How—And What—to Learn from Your Competition

Learn from Your Competition


In Part 1 of this series, What Sets You Apart from Your Competition?, I explained why it’s so important to know who you’re competing against. Then I outlined 3 ways to identify your competitors.

Here’s one more: LinkedIn—actually one of the earliest social media platforms and currently in the midst of a resurgence—is an excellent resource for competitive research.

Learn from Your CompetitionIt is essentially a database of professionals and sometimes considered “Google for Business.” More people are spending more time there, searching and connecting with colleagues and clients. So if you haven’t been on LnkedIn lately, go right now to make sure your profile is up to date before you do any connecting. (Watch this video to see Excellent Examples of LinkedIn Profiles of Designers.)

To do competitive research, one obvious strategy is to search as your clients would. Imagine yourself in the shoes of your ideal client and then, using the keywords they would use to find someone who offers the same services you offer, do a search. You will get a long list of your competitors—or at least whoever LinkedIn’s algorithm considers to be your competitors.

But LinkedIn offers an even better (and less overwhelming) way to find people like you. When someone looks at your profile, on the right side of the screen there should be a section called, “People Also Viewed.” (By the way, in “Settings” you can control whether you want that to show on your own profile.) Many profiles listed in that section will be of people like you—i.e. your competition.

Once you’ve identified the top competitors (no more than 5), here’s what to do:

1) Start by reviewing their LinkedIn profile. Unlike the more visually oriented social media platforms, like Instagram, LinkedIn doesn’t showcase visuals very well (if at all). Because this is a text-oriented platform, what you get is your competitor’s written description. That’s actually a good thing—and will make it easier for you to be objective. How does he or she describe him or herself? Who are they speaking to? What is the message? Is there one?

2) Next, study their website. What’s the first thing a visitor sees when landing on their website? A portfolio of work? A positioning statement or question that speaks to a pain point? Can you tell what their specialty is, or if they have one? How easy is it to find the work? How well organized is the portfolio? Is it organized at all? And is there consistency between what you saw on their LinkedIn Profile and what’s on the website?

3) Then, consume their content. See which social media platforms they invest their time on and what they’re posting. Follow them wherever you can. If they have an email list, sign up for it (anonymously if necessary). If they have a lead-generating free download, grab it. Watch to see how (or if) they stay in touch. You may find that many designers have a place to sign up, but never send anything out! That may give you some insight into how they market their services.

4) Google them. How well do they rank for the keywords you think are important? How do they rank geographically when you add their location? Where else do they appear besides their own site and LinkedIn profiles? Are they a member of a trade group you’ve never heard of? Should you join? Are they blogging somewhere? Could you blog there too? Have they spoken somewhere? Should you be attending or even speaking there too?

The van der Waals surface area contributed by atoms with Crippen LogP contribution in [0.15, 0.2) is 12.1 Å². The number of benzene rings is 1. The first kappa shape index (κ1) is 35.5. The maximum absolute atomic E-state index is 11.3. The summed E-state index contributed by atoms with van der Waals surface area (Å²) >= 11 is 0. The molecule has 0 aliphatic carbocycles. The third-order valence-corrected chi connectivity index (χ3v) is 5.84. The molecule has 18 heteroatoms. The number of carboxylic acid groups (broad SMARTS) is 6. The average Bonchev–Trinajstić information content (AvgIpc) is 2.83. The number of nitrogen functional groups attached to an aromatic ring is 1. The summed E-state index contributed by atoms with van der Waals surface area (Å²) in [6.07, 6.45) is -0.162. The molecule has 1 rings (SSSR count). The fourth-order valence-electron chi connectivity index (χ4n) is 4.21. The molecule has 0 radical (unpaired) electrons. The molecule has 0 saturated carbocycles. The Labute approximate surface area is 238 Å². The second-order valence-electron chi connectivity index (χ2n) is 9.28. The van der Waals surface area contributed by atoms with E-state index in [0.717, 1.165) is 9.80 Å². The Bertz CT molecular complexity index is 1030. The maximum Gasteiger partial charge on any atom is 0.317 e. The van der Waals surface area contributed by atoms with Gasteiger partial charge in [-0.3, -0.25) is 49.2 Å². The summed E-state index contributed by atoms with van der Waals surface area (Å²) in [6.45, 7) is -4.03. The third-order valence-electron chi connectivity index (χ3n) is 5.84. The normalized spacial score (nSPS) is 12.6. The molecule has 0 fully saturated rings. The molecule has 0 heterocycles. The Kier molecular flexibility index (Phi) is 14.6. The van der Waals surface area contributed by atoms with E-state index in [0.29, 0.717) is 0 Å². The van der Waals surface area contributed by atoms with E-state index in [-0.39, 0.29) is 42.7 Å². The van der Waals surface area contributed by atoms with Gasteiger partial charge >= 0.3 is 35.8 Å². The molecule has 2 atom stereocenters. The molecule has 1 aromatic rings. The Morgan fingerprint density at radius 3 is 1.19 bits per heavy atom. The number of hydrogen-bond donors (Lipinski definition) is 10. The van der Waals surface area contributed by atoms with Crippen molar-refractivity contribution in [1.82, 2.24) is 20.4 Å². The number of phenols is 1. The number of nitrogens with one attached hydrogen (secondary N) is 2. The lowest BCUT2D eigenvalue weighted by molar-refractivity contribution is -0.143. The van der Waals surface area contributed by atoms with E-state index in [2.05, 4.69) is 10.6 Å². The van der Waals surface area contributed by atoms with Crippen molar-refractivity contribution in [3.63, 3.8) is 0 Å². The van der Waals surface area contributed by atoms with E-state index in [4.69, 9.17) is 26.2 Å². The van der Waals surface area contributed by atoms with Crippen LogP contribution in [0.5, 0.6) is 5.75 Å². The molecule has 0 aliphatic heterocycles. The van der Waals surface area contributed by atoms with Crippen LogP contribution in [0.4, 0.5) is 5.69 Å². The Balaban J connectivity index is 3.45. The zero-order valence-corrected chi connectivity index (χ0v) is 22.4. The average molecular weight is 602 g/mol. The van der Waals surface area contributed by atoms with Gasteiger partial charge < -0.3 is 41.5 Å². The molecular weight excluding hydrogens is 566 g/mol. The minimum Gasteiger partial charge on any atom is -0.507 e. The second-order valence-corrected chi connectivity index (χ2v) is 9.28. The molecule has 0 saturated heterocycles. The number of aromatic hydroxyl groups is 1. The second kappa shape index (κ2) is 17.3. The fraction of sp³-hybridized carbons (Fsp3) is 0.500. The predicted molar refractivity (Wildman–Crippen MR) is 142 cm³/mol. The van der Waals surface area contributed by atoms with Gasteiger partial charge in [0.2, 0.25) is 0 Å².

Learn from Your Competition

Now what?

It’s much easier to figure out what makes you stand out when you know who you’re comparing yourself to. Once you have some clarity about who you’re competing against (and this may take some time), you can start to put that information to good use.

How? Find the gaps you can fill.

The more you know about your competition, the better you can position yourself around them and identify which of your strengths would be worth highlighting. For example, if you are speaking to the healthcare industry and you’ve been on the buyer’s side and your competitors haven’t, that’s a no brainer. That’s what sets you apart.

Here are more questions to be asking:

  • Are you the only one who’s been on the other side of the table in a corporate environment?
  • Or the only one who has worked for years in the industry?
  • Are you the one with awards and publications that would be meaningful to the market?
  • Are you the one that specializes and says so out front?

This can be a tricky concept so I’ll give you a personal example. When I started coaching creatives on business skills, I really had no competition to speak of. Now, 30 years later, that’s totally changed. Now there are courses and coaches everywhere. That means I have to work harder to set myself and my courses apart.

I must look at my competitors and figure out how I’m different, identify the gaps in the market and then fill them. When I look at a few I’m competing against—here’s what I see:

  • One of them focuses only on copywriters, while I work with a variety of related creative professionals, including designers, copywriters and photographers, illustrators and marketers. So I emphasize my versatility within the niche, which will appeal to those who value versatility.
  • Another one only offers group coaching, while I offer both group coaching and one-on-one mentoring. So I emphasize my work with individuals, for those who need and value that more customized process.

I can’t stress this enough … there are so many reasons you need to know your competition, including:

  • so you can follow them and keep an eye on what they’re doing
  • so you can see what your prospects are seeing
  • so you can understand the landscape in which you have to stand out to make the choice easier for your ideal prospect.

Most important, you need to take what you learn and use it to stay one step ahead at all times.

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